Birthday Blues

film no. 118


availability:

The Little Rascals Remastered & Unedited Vol. 10 (VHS) from Cabin Fever and
The Little Rascals Remastered & Unedited Volume Two (4 LD set) from Cabin Fever
Released July 6, 1994. Also released as part of 12 VHS boxed set. This is an original print with excellent picture quality. The MGM lion is missing. The total footage lasts 19:09. This version has appeared on numerous bootlegs.

The Little Rascals Volume 10: Collector's Edition (VHS) from Hallmark Home Entertainment
Released Aug. 15, 2000. Also included as part of The Little Rascals Volumes 1-10: Collector's Edition (10 VHS set), released Aug. 15, 2000.

The Little Rascals Remastered & Unedited Vol. 9 & Vol. 10 (DVD) from Cabin Fever
Same contents as the Cabin Fever VHS releases. Also released as part of The Little Rascals Remastered & Unedited (6 DVD set).

The Little Rascals - The Complete Collection (8 DVD set) from Genius Products
Released late Oct. 2008. This is identical to the Cabin Fever version.

Rascal Dazzle (VHS/LD) from Embassy Home Entertainment
Original film released 1981. Video released 1984. A clip lasting 0:09 is included, showing the oven going crazy. Another clip lasting 0:13 is included, showing Spanky complaining about mush. Both clips have music and narration added.


technical details:

Production G-11.

Filmed July 30 to August 4, 1932. See the 'miscellaneous' section below for details.

Copyrighted October 24, 1932, by Metro-Goldwyn-Mayer Pictures Corporation. Registration no. LP3355. Renewed February 17, 1960, with registration no. R252330. This copyright is currently due to expire at the end of 2027.

Released on November 12, 1932, making it the 118th film in the series to be released. Re-released in Denmark on Sep. 4, 1967.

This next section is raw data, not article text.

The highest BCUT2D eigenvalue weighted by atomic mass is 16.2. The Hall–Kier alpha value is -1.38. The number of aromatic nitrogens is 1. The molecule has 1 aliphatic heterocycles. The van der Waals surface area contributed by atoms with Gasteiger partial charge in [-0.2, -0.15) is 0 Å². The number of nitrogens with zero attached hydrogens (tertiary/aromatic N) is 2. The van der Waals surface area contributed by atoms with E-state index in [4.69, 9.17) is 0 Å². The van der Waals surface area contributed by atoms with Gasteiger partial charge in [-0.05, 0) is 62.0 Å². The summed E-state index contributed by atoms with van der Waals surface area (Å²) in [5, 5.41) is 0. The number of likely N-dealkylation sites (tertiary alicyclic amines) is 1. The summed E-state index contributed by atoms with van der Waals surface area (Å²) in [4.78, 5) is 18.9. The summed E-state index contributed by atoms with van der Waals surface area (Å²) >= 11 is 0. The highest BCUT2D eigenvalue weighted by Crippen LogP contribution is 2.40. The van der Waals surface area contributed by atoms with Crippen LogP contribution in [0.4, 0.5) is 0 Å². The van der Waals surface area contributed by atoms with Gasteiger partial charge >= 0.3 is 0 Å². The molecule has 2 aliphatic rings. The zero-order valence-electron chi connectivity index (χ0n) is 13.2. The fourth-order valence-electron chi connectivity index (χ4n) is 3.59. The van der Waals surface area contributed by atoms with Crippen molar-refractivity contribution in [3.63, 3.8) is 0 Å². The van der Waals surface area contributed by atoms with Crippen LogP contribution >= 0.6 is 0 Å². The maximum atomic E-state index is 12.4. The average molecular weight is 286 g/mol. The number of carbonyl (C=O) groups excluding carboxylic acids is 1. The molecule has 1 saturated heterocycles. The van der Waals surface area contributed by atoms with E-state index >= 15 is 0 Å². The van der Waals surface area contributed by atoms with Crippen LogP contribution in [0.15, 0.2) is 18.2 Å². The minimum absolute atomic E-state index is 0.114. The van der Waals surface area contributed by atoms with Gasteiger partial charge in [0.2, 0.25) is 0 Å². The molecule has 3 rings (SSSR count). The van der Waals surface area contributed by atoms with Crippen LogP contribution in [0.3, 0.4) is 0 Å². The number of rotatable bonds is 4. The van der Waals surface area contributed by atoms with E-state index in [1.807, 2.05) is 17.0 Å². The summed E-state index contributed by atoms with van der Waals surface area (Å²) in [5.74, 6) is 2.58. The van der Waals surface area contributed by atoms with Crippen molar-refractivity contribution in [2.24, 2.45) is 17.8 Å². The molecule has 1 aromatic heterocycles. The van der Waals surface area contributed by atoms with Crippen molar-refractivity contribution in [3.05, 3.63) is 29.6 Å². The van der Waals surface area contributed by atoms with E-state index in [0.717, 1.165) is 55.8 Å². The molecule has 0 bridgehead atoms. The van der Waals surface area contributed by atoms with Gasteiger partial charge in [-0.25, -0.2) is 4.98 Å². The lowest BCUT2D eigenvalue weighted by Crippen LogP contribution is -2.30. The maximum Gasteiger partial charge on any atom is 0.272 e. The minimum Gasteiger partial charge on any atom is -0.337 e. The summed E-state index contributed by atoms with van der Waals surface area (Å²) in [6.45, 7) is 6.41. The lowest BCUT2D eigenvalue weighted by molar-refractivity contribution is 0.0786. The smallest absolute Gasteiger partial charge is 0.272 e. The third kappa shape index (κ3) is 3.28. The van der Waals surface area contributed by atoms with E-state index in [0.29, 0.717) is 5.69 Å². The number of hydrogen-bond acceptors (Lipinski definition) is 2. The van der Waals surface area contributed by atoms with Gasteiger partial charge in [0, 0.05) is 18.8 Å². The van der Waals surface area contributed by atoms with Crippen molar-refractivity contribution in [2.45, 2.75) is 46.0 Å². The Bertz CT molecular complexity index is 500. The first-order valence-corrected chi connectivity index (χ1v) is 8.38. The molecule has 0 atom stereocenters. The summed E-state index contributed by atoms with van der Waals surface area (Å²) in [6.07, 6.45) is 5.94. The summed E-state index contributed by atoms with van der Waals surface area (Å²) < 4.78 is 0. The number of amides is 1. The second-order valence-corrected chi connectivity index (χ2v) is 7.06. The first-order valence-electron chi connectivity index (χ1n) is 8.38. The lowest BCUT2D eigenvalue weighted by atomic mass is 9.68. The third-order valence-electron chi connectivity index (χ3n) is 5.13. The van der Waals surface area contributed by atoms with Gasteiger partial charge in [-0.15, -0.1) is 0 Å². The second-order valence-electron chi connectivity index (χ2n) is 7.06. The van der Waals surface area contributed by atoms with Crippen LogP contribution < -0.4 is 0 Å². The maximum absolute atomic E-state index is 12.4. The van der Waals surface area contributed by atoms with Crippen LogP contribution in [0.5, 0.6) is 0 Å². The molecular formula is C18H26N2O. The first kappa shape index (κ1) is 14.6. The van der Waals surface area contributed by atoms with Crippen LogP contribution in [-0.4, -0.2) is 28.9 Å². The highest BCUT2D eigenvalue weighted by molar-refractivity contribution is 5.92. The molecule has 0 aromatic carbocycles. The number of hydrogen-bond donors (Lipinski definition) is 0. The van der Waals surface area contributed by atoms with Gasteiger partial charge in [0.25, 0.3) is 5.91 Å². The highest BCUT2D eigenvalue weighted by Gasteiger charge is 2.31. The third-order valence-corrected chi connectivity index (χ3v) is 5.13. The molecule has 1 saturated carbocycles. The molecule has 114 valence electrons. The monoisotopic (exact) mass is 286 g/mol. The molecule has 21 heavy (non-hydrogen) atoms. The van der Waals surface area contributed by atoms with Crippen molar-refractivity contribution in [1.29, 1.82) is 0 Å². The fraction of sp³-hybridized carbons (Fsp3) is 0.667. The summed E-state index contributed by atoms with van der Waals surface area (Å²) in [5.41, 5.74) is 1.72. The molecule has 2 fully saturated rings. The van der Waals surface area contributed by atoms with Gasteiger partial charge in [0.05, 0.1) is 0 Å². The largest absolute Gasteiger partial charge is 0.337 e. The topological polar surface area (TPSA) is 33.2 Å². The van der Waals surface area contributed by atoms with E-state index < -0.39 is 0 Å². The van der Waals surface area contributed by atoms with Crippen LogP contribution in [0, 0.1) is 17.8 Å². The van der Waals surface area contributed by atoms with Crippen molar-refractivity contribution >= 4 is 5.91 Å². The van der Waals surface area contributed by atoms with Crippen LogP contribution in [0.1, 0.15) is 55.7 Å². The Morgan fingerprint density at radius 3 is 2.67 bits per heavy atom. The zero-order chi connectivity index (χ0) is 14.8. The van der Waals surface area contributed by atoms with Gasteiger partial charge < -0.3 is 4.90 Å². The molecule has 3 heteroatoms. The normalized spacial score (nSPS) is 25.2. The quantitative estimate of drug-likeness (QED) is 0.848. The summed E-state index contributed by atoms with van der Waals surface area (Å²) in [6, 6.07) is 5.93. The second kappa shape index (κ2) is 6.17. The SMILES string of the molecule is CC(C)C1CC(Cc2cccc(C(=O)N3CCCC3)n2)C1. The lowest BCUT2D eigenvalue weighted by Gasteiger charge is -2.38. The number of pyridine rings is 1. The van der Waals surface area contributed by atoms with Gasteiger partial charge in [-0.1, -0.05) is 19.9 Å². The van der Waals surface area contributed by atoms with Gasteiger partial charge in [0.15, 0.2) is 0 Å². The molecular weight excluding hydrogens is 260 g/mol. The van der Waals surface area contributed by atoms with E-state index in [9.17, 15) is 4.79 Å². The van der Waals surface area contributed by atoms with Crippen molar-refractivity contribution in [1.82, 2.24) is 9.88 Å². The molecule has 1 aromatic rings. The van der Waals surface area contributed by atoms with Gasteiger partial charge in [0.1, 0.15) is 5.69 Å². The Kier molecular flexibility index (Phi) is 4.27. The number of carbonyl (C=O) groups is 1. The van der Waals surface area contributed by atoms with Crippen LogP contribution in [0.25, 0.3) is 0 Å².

All-talking two-reeler.

Opening title: 'Hal Roach presents Our Gang in "Birthday Blues".'

King World Productions episode no. 12, available in both colorized and original black-and-white versions.


the crew:

Produced by Robert F. McGowan for Hal Roach
This is the way Maltin & Bann put it. The film credits Roach as a presenter, with a separate credit reading "A Robert McGowan Production."

Directed by Robert F. McGowan
This credit appears in the film, but without his middle initial.

Photographed by Art Lloyd
This credit appears in the film.

Edited by Richard Currier
This credit appears in the film.

Recording Engineer: James Greene
Not listed by Maltin & Bann. This credit appears in the film.

Animal trainer: Tony Campanaro
He trained the current Pete.

Released by Metro-Goldwyn-Mayer
Indicated in the opening title card.

Passed by the National Board of Review
As indicated in the film.

Western Electric System
As indicated in the film.

studio personnel
possible uncredited involvement


the kids:

Dickie Moore as "Dickie" aka "Dick"
Lead role. He decides to raise money to buy his mother a birthday present.

Matthew "Stymie" Beard as "Stymie"
Featured role. He helps Dickie to bake the cake and serves it to the kids.

George "Spanky" McFarland as "Spanky"
Featured role. He provides much of the comedy, both at home and while window shopping.

Bobbie "Cotton" Beard as "Cotton"
Small part. Stymie pulls him around with a rope. He's also present at the party. Studio publicity referred to him as "Baby Cotton."

Jacquie Lyn
Small part. She helps Spanky put extra prizes in the cake. Her names doesn't turn up in the dialogue, but the cutting continuity refers to her as "Jacquie." Studio publicity referred to her as "Baby Jacquie."

Dorothy "Echo" DeBorba as "Dorothy"
Small part. She decorates the dining room.

Kendall "Breezy Brisbane" McComas
Small part. The nickname doesn't turn up in the dialogue, but the cutting continuity refers to him as "Breezy." He puts up the signs advertising the party and is seated at the table, but is barely noticeable. This was his final appearance in the series.

Donald Haines
Small part. He gets a mousetrap on his lip and starts the food fight.

Bobby Mallon
Small part. He takes the mousetrap off of Donald's lip, and then squirts some sort of liquid out of his mouth.

Dickie Jackson
Small part. He eats soap and blows bubbles.

Edith Fellows
Small part. She pulls string out of her mouth.

Carlena Beard
Small part. A fake snake pops out of her piece of cake.

Georgie Billings
Small part. Some sort of powder is coming out of his mouth.

Douglas Greer
Small part. He's the first to get squirted by Bobby Mallon.

Marcia Mae Jones
Small part. She gets a whistle.

boy 111a
Small part. He's the little blonde boy sitting to the left of Edith.

boy 111b
Small part. He's sitting to the left of the hairbrush boy.

Mildred Kornman
Small part. According to Maltin & Bann. Judging by a publicity photo from this film, my guess is that she's the girl on the left side of the table closest to the camera.

other kids
Small parts, bit parts and extras.
(1.) The boy who gets the hairbrush.